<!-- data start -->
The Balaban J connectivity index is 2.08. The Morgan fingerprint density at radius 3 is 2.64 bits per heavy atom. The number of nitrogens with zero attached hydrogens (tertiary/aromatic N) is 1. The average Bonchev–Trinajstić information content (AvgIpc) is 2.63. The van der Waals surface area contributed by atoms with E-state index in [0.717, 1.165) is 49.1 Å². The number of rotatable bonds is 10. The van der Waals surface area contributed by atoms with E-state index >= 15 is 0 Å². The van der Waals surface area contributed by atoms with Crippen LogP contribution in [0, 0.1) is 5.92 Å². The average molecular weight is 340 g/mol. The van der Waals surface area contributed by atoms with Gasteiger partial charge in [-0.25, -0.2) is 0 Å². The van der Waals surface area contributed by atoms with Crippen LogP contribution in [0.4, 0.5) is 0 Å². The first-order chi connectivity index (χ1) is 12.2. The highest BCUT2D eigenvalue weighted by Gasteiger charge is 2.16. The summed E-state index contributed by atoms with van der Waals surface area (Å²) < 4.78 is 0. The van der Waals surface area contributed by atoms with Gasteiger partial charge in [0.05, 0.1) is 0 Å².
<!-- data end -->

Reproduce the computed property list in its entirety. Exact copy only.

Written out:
The Balaban J connectivity index is 2.08. The Morgan fingerprint density at radius 3 is 2.64 bits per heavy atom. The number of nitrogens with zero attached hydrogens (tertiary/aromatic N) is 1. The average Bonchev–Trinajstić information content (AvgIpc) is 2.63. The van der Waals surface area contributed by atoms with E-state index in [0.717, 1.165) is 49.1 Å². The number of rotatable bonds is 10. The van der Waals surface area contributed by atoms with E-state index >= 15 is 0 Å². The van der Waals surface area contributed by atoms with Crippen LogP contribution in [0, 0.1) is 5.92 Å². The average molecular weight is 340 g/mol. The van der Waals surface area contributed by atoms with Gasteiger partial charge in [-0.25, -0.2) is 0 Å². The van der Waals surface area contributed by atoms with Crippen LogP contribution in [0.4, 0.5) is 0 Å². The first-order chi connectivity index (χ1) is 12.2. The highest BCUT2D eigenvalue weighted by Gasteiger charge is 2.16. The summed E-state index contributed by atoms with van der Waals surface area (Å²) < 4.78 is 0. The van der Waals surface area contributed by atoms with Gasteiger partial charge in [0.05, 0.1) is 0 Å².